I was so distracted by the ice cream that when it came to the comprehension test at the end, I couldn’t even remember the name of the Häagen-Dazs founder. Idiot. (Reuben Mattus, for those of you who are interested)

…though I did remember that the vanilla is from Madagascar and it took them five years to find the exact right strawberries for the strawberry cheesecake, so the lesson wasn’t completely wasted on me!

After a break and a glass of bubbly, we went onto the flavour-creation part of the competition.
Each contestant had a table with scoops, bowls and a tub of plain ice cream which was the base of everything we created. On the opposite wall was a tableful of berries, booze, chocolate, sauces, biscuits and other mystery ingredients which we could grab in handfuls and chop, sprinkle and stir into our new ice cream flavour.

We didn’t have a brief to follow for the first task, but were told to just make something we fancied. I went for blueberry, pomegranate seeds and white chocolate with a hazelnut and biscuit topping—probably quite Supermarket-Sweep-logic because blueberries and pomegranate seeds usually count as luxury food, so it was an excuse to gorge myself on delicious berries without the guilt…well, that and I also needed something fruity after taking on several litres of ice cream by this point in the afternoon.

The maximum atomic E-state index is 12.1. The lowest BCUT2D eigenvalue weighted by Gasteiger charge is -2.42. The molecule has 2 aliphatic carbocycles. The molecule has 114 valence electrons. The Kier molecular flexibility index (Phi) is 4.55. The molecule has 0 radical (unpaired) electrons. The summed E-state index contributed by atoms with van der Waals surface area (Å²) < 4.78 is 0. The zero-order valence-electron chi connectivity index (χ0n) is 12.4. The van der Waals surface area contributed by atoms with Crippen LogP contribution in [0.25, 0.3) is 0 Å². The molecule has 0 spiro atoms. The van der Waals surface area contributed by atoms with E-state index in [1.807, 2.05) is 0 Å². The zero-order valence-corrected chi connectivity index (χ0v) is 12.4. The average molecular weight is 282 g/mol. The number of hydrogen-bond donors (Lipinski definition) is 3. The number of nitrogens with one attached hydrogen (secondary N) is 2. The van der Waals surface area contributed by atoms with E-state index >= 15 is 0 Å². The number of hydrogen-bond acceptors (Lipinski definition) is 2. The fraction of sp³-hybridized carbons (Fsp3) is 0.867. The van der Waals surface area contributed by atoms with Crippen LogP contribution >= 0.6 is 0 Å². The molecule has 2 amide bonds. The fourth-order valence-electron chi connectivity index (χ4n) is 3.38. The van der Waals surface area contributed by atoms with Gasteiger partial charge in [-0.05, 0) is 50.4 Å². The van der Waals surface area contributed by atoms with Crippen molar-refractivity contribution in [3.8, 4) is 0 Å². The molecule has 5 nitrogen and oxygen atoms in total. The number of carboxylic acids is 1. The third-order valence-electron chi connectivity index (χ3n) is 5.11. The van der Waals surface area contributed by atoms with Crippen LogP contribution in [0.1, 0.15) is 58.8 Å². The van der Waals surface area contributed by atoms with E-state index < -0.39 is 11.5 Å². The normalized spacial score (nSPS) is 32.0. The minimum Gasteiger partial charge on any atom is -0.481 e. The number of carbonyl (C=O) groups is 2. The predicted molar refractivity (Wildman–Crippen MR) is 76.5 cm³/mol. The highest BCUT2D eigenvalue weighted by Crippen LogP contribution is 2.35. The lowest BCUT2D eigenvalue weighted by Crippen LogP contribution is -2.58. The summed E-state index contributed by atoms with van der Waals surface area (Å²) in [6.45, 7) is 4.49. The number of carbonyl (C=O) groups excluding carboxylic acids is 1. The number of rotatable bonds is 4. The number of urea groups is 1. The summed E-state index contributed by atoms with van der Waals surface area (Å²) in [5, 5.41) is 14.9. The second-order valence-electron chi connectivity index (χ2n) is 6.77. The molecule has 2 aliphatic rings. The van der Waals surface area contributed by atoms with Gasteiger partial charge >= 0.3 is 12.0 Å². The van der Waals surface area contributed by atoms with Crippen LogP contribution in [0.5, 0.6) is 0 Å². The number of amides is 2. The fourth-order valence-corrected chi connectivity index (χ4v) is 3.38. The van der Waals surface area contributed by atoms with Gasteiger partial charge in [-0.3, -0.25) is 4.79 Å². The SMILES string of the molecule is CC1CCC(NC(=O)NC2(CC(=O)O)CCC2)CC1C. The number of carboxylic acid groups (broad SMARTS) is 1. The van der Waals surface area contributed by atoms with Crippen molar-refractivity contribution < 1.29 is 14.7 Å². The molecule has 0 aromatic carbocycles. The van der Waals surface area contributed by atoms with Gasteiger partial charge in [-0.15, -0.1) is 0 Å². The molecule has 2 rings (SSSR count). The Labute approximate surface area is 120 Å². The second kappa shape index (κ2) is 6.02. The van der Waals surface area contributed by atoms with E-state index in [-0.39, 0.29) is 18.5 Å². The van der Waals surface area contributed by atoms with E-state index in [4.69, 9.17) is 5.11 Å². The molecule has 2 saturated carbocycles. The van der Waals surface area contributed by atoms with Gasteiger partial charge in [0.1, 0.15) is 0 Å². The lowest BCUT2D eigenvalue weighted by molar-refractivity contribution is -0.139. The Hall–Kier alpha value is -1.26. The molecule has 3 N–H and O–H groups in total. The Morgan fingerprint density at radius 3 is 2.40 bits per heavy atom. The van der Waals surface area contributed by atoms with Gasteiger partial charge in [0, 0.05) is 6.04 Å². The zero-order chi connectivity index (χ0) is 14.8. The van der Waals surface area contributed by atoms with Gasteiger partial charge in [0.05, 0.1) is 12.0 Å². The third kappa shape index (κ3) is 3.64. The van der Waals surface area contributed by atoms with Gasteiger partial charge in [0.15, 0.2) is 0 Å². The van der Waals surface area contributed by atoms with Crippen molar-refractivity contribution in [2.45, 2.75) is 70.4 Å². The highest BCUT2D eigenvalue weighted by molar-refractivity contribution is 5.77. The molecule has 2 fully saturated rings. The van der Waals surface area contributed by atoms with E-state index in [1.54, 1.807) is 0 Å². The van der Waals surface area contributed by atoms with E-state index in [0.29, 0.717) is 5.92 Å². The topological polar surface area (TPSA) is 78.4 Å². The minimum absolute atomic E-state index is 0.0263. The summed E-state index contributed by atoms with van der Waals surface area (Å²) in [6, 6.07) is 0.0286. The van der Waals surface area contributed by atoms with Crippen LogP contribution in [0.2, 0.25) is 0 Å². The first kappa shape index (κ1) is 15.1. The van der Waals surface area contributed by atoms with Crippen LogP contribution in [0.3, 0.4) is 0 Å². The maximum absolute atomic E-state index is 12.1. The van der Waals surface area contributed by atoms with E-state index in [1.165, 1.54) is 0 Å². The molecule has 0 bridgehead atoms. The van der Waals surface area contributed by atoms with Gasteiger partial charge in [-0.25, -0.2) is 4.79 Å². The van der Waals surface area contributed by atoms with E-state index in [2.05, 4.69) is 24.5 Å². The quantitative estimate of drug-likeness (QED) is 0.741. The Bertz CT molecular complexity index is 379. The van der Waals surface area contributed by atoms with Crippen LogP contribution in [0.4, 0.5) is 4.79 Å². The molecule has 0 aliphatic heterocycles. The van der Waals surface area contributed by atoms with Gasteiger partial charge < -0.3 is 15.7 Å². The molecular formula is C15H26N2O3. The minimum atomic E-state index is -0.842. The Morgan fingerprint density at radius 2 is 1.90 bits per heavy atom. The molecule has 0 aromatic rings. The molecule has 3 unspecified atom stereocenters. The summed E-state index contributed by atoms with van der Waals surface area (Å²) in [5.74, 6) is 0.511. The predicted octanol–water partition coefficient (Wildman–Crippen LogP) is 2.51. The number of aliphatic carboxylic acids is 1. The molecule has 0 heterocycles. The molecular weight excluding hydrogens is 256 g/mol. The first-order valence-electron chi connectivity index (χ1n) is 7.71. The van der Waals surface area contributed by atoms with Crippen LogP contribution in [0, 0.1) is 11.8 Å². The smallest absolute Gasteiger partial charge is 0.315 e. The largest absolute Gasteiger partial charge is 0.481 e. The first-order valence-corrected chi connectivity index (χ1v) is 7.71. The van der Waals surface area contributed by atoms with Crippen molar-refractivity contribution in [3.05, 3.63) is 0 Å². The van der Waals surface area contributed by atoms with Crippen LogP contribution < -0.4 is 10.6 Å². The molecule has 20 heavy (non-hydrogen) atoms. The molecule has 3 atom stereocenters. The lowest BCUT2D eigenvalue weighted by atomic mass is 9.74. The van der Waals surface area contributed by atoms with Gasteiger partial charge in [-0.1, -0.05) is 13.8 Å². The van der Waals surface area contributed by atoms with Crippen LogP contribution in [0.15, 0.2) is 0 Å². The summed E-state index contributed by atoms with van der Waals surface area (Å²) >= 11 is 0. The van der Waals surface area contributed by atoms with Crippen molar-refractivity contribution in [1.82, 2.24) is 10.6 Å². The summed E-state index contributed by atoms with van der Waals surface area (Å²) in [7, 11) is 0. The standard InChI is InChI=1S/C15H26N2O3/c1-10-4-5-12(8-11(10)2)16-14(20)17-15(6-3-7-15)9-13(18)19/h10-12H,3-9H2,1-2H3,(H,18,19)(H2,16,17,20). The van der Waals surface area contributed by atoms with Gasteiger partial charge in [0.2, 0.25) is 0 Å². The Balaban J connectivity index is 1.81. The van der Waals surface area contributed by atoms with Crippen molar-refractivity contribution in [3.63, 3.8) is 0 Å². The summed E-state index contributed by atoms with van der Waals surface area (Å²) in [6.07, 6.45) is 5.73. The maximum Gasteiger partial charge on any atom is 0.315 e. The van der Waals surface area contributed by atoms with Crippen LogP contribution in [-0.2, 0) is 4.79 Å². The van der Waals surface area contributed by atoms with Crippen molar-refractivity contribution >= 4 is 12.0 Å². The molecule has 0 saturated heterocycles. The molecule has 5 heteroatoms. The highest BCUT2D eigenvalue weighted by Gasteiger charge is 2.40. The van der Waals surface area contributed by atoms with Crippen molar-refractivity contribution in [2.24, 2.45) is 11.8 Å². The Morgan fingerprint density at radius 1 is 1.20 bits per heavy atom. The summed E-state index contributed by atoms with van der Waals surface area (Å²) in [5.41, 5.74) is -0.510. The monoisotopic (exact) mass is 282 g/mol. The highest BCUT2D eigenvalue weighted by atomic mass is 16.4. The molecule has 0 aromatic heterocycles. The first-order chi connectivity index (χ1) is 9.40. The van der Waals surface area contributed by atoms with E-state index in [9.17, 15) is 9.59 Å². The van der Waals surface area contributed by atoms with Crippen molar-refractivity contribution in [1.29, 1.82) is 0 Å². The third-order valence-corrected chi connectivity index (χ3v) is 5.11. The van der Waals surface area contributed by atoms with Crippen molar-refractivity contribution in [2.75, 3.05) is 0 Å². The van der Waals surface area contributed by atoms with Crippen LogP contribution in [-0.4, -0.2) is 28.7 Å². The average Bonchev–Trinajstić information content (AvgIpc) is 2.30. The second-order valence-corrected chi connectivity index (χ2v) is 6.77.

The second task was to make something Christmassy which fitted with the Häagen-Dazs brand, and was aimed at the theatre-going market. Quite Apprentice-esque!

I put on my thinking cap and decided to start with some seasonal ingredients. I grabbed a handful of cranberries, and then scooped up a big dollop of what I thought was chocolate sauce…
I mixed it with my plain ice cream and took a big old mouthful. But horror of horrors the damned chocolate was marmite!

Disaster! I tried not to cry. Which was hard. I’m not a crier, but marmite sullying ice cream really is somewhere near my boundry.

Anyhow, I found a clean bowl, substituted the marmite for chocolate chunks, and started again, mixing the cranberries in and topping it off with toffee sauce as my final attempt at the grand prize.

Stupid Marmite contaminating my plate…

Although my flavours were delicious (not that I’m at all biased…), I got a phone call saying that the year’s supply was not to be mine…but all runners-up got a voucher and 25 courier-delivered mini pots…not that I’ll be eating ice cream again for a long time after scoffing so much the other weekend.

Though I’m out of muesli, and there is some elderflower ice cream in the freezer which could work for breakfast tomorrow morning…

Congratulations to Aelfwyn – a hugely deserved winner (back row, second from the right). Enjoy the ice cream!

Comments

Leave a Reply

Your email address will not be published. Required fields are marked *


*

You may use these HTML tags and attributes: <a href="" title="" rel=""> <abbr title=""> <acronym title=""> <b> <blockquote cite=""> <cite> <code> <del datetime=""> <em> <i> <q cite=""> <strike> <strong>